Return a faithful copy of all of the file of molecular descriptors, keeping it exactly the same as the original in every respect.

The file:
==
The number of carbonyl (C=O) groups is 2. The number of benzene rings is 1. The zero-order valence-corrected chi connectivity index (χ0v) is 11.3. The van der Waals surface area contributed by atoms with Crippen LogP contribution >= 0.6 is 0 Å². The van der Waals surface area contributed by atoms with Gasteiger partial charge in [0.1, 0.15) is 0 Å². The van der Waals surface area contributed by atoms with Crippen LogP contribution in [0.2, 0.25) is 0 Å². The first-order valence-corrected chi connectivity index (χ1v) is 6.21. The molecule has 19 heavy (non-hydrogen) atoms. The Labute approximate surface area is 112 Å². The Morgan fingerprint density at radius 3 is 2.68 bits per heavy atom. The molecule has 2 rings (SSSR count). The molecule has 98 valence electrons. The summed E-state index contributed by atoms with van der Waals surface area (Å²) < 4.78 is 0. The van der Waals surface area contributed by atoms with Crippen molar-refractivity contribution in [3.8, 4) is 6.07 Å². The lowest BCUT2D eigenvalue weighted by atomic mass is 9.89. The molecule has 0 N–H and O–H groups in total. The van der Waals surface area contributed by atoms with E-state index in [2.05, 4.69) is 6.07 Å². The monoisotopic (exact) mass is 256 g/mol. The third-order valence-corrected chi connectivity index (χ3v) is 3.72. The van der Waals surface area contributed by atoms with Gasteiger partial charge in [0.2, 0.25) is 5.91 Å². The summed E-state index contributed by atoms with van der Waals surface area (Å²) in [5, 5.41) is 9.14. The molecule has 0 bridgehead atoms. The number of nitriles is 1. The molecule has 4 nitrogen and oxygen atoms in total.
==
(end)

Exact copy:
The number of carbonyl (C=O) groups is 2. The number of benzene rings is 1. The zero-order valence-corrected chi connectivity index (χ0v) is 11.3. The van der Waals surface area contributed by atoms with Crippen LogP contribution >= 0.6 is 0 Å². The van der Waals surface area contributed by atoms with Gasteiger partial charge in [0.1, 0.15) is 0 Å². The van der Waals surface area contributed by atoms with Crippen LogP contribution in [0.2, 0.25) is 0 Å². The first-order valence-corrected chi connectivity index (χ1v) is 6.21. The molecule has 19 heavy (non-hydrogen) atoms. The Labute approximate surface area is 112 Å². The Morgan fingerprint density at radius 3 is 2.68 bits per heavy atom. The molecule has 2 rings (SSSR count). The molecule has 98 valence electrons. The summed E-state index contributed by atoms with van der Waals surface area (Å²) < 4.78 is 0. The van der Waals surface area contributed by atoms with Crippen molar-refractivity contribution in [3.8, 4) is 6.07 Å². The lowest BCUT2D eigenvalue weighted by atomic mass is 9.89. The molecule has 0 N–H and O–H groups in total. The van der Waals surface area contributed by atoms with E-state index in [2.05, 4.69) is 6.07 Å². The monoisotopic (exact) mass is 256 g/mol. The third-order valence-corrected chi connectivity index (χ3v) is 3.72. The van der Waals surface area contributed by atoms with Gasteiger partial charge in [0.2, 0.25) is 5.91 Å². The summed E-state index contributed by atoms with van der Waals surface area (Å²) in [5, 5.41) is 9.14. The molecule has 0 bridgehead atoms. The number of nitriles is 1. The molecule has 4 nitrogen and oxygen atoms in total.